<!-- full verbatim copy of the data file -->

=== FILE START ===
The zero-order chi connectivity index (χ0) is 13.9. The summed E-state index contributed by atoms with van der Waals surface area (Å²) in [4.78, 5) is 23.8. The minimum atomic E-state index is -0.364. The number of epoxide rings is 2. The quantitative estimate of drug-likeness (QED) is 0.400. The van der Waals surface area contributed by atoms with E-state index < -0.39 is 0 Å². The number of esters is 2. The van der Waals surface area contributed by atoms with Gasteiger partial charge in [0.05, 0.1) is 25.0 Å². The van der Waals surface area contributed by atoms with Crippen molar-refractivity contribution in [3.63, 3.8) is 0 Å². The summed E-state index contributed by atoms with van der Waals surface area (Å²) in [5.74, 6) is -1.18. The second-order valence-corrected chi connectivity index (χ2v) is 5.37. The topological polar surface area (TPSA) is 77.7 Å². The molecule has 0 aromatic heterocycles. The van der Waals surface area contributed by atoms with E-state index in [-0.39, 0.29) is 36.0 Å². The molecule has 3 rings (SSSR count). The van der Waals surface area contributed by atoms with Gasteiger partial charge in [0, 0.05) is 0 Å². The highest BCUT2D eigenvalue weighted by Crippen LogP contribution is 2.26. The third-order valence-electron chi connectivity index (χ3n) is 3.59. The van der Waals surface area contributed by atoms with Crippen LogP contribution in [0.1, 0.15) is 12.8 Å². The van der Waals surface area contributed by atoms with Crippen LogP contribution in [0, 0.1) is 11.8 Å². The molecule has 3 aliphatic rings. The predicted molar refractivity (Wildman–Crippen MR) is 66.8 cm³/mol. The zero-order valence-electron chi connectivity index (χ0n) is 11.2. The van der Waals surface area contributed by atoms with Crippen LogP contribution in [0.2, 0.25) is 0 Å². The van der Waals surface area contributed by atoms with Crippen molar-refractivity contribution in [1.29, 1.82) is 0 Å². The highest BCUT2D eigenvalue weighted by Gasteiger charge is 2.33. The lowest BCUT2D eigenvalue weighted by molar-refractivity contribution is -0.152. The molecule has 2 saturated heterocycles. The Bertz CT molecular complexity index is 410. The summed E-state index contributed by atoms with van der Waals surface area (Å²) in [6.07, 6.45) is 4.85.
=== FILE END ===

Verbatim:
The zero-order chi connectivity index (χ0) is 13.9. The summed E-state index contributed by atoms with van der Waals surface area (Å²) in [4.78, 5) is 23.8. The minimum atomic E-state index is -0.364. The number of epoxide rings is 2. The quantitative estimate of drug-likeness (QED) is 0.400. The van der Waals surface area contributed by atoms with E-state index < -0.39 is 0 Å². The number of esters is 2. The van der Waals surface area contributed by atoms with Gasteiger partial charge in [0.05, 0.1) is 25.0 Å². The van der Waals surface area contributed by atoms with Crippen molar-refractivity contribution in [3.63, 3.8) is 0 Å². The summed E-state index contributed by atoms with van der Waals surface area (Å²) in [5.74, 6) is -1.18. The second-order valence-corrected chi connectivity index (χ2v) is 5.37. The topological polar surface area (TPSA) is 77.7 Å². The molecule has 0 aromatic heterocycles. The van der Waals surface area contributed by atoms with E-state index in [-0.39, 0.29) is 36.0 Å². The molecule has 3 rings (SSSR count). The van der Waals surface area contributed by atoms with Gasteiger partial charge in [0, 0.05) is 0 Å². The highest BCUT2D eigenvalue weighted by Crippen LogP contribution is 2.26. The third-order valence-electron chi connectivity index (χ3n) is 3.59. The van der Waals surface area contributed by atoms with Crippen LogP contribution in [0.1, 0.15) is 12.8 Å². The van der Waals surface area contributed by atoms with Crippen LogP contribution in [0, 0.1) is 11.8 Å². The molecule has 3 aliphatic rings. The predicted molar refractivity (Wildman–Crippen MR) is 66.8 cm³/mol. The zero-order valence-electron chi connectivity index (χ0n) is 11.2. The van der Waals surface area contributed by atoms with Crippen LogP contribution in [0.2, 0.25) is 0 Å². The van der Waals surface area contributed by atoms with Crippen molar-refractivity contribution in [1.29, 1.82) is 0 Å². The highest BCUT2D eigenvalue weighted by Gasteiger charge is 2.33. The lowest BCUT2D eigenvalue weighted by molar-refractivity contribution is -0.152. The molecule has 2 saturated heterocycles. The Bertz CT molecular complexity index is 410. The summed E-state index contributed by atoms with van der Waals surface area (Å²) in [6.07, 6.45) is 4.85.